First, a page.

One group of basalts from Baffin Island in the Canadian Arctic holds the current record for high 3He/4He with a ratio 50 times higher than in the Earth's atmosphere. These basalts are thus promising candidates for containing some primordial Earth stuff. It gets even better. In 2010, Matthew Jackson (Boston University) and colleagues showed through measurements of the isotopic compositions of lead (decay products from uranium and thorium) that the region of the mantle that melted to form the Baffin Island basalts formed between 4.45 and 4.55 billion years ago (see diagram below). This is ancient, basically dating from the time of Earth's accretion from countless planetesimals.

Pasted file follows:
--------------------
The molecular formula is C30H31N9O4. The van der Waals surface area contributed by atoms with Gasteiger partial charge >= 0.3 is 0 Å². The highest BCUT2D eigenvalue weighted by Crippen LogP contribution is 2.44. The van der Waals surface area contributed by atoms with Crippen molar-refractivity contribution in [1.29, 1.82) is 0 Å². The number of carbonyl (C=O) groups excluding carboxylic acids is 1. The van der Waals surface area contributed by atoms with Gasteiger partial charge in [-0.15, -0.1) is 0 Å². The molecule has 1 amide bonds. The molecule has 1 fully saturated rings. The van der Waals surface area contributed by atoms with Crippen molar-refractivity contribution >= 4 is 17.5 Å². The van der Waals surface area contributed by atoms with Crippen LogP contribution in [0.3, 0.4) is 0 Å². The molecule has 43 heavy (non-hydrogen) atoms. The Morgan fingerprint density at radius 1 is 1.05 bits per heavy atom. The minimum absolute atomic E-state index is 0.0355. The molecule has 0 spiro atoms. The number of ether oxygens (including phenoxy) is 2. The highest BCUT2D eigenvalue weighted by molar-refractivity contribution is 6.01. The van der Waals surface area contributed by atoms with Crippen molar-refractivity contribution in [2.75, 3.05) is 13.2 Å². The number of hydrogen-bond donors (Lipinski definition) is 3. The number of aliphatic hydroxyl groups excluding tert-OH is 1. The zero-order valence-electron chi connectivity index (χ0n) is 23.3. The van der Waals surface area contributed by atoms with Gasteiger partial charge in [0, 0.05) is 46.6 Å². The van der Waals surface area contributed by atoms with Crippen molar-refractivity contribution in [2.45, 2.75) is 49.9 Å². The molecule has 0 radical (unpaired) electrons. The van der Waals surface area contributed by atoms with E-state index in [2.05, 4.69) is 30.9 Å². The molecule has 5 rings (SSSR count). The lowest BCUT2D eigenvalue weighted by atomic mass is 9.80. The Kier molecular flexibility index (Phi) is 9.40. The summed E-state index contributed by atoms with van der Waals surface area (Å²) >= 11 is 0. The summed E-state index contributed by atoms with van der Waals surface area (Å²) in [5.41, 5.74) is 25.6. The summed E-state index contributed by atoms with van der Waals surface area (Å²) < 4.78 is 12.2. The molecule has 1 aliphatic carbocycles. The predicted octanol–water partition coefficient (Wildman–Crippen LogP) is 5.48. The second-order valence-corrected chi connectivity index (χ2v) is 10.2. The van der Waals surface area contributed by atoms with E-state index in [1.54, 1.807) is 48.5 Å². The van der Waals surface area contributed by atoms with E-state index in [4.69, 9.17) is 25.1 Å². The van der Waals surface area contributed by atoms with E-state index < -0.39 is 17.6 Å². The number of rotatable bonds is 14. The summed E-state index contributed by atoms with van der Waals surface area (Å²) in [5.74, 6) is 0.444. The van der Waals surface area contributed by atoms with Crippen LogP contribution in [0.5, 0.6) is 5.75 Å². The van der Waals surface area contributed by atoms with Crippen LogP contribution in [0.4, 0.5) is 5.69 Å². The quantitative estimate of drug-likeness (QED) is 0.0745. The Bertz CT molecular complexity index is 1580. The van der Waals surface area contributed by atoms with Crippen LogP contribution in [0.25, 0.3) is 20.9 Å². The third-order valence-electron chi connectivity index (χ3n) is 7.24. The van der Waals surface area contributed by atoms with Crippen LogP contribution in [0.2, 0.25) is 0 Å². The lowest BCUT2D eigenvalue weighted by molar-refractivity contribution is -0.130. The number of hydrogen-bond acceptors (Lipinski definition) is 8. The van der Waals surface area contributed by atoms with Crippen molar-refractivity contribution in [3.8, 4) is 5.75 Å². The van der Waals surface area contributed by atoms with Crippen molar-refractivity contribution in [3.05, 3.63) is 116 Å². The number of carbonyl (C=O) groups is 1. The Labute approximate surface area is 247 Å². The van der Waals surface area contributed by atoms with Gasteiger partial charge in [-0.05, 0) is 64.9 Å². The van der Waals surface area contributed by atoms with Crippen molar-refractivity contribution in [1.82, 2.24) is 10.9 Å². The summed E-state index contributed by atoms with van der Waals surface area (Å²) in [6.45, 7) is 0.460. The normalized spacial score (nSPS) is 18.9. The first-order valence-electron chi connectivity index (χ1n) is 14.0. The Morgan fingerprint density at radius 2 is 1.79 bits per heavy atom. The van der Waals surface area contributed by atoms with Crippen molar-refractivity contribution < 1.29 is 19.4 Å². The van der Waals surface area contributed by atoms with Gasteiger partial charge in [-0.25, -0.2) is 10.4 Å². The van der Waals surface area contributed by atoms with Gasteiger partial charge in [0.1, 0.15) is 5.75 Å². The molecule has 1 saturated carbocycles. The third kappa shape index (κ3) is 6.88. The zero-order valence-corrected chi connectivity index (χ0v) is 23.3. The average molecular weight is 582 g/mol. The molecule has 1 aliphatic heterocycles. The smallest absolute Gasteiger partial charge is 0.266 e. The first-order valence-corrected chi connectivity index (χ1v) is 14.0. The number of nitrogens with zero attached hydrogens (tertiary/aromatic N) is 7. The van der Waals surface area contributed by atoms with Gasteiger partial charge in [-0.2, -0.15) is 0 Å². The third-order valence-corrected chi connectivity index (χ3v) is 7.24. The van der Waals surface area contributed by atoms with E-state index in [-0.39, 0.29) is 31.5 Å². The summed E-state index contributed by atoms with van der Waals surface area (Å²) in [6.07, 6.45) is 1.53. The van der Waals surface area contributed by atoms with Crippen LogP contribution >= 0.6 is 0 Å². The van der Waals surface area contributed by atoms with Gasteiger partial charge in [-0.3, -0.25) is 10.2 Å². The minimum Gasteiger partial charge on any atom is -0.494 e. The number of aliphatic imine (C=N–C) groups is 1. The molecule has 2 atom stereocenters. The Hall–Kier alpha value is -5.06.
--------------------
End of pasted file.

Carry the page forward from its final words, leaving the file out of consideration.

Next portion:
|Diagram showing lead isotopic compositions for Baffin Island and West Greenland whole-rock samples. The isotopes 207Pb and 206Pb are changed by radioactive decay; 204Pb represents the initial lead abundance in a rock. Making judicious assumptions about the isotopic composition of the initial lead in the Solar System and that the Earth formed 4.55 billion years ago, all data should fall on a line (called the geochron) corresponding to their age of formation. The Baffin Island basalts fall between lines representing 4.55 and 4.45 billion years ago, indicating an ancient, primordial origin for their source region in the mantle. Combined with the 3He/4He data, the ancient mantle age makes the Baffin Island basalts excellent candidates for searching for Earth's most primordial water.|